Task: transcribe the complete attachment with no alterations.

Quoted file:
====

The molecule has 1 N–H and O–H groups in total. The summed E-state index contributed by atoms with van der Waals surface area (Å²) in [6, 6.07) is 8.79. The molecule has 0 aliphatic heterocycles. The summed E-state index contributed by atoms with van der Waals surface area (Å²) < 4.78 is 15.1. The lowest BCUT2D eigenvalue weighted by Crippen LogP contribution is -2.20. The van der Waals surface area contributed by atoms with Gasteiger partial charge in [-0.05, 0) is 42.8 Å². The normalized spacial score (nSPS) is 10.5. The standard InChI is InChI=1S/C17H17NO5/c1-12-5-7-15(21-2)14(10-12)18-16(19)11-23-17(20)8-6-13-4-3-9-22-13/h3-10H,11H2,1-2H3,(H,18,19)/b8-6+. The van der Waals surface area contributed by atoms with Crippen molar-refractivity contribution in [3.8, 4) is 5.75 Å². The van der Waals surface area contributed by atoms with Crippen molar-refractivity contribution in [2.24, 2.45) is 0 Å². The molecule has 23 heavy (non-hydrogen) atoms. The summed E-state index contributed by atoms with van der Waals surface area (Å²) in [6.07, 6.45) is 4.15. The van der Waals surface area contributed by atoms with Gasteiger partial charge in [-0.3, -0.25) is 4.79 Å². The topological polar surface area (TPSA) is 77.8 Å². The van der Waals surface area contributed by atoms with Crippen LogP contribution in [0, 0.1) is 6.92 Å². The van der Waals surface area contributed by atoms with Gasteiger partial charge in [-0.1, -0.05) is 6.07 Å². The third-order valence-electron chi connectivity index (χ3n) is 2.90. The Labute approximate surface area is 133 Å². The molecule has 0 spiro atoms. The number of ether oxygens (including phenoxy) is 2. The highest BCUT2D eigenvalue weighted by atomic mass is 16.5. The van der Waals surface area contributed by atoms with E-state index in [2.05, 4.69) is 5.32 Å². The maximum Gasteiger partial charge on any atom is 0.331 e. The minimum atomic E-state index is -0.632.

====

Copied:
The molecule has 1 N–H and O–H groups in total. The summed E-state index contributed by atoms with van der Waals surface area (Å²) in [6, 6.07) is 8.79. The molecule has 0 aliphatic heterocycles. The summed E-state index contributed by atoms with van der Waals surface area (Å²) < 4.78 is 15.1. The lowest BCUT2D eigenvalue weighted by Crippen LogP contribution is -2.20. The van der Waals surface area contributed by atoms with Gasteiger partial charge in [-0.05, 0) is 42.8 Å². The normalized spacial score (nSPS) is 10.5. The standard InChI is InChI=1S/C17H17NO5/c1-12-5-7-15(21-2)14(10-12)18-16(19)11-23-17(20)8-6-13-4-3-9-22-13/h3-10H,11H2,1-2H3,(H,18,19)/b8-6+. The van der Waals surface area contributed by atoms with Crippen molar-refractivity contribution in [3.8, 4) is 5.75 Å². The van der Waals surface area contributed by atoms with Crippen molar-refractivity contribution in [2.24, 2.45) is 0 Å². The molecule has 23 heavy (non-hydrogen) atoms. The summed E-state index contributed by atoms with van der Waals surface area (Å²) in [6.07, 6.45) is 4.15. The van der Waals surface area contributed by atoms with Gasteiger partial charge in [-0.3, -0.25) is 4.79 Å². The topological polar surface area (TPSA) is 77.8 Å². The van der Waals surface area contributed by atoms with Crippen LogP contribution in [0, 0.1) is 6.92 Å². The van der Waals surface area contributed by atoms with Gasteiger partial charge in [-0.1, -0.05) is 6.07 Å². The third-order valence-electron chi connectivity index (χ3n) is 2.90. The Labute approximate surface area is 133 Å². The molecule has 0 spiro atoms. The number of ether oxygens (including phenoxy) is 2. The highest BCUT2D eigenvalue weighted by atomic mass is 16.5. The van der Waals surface area contributed by atoms with E-state index in [2.05, 4.69) is 5.32 Å². The maximum Gasteiger partial charge on any atom is 0.331 e. The minimum atomic E-state index is -0.632.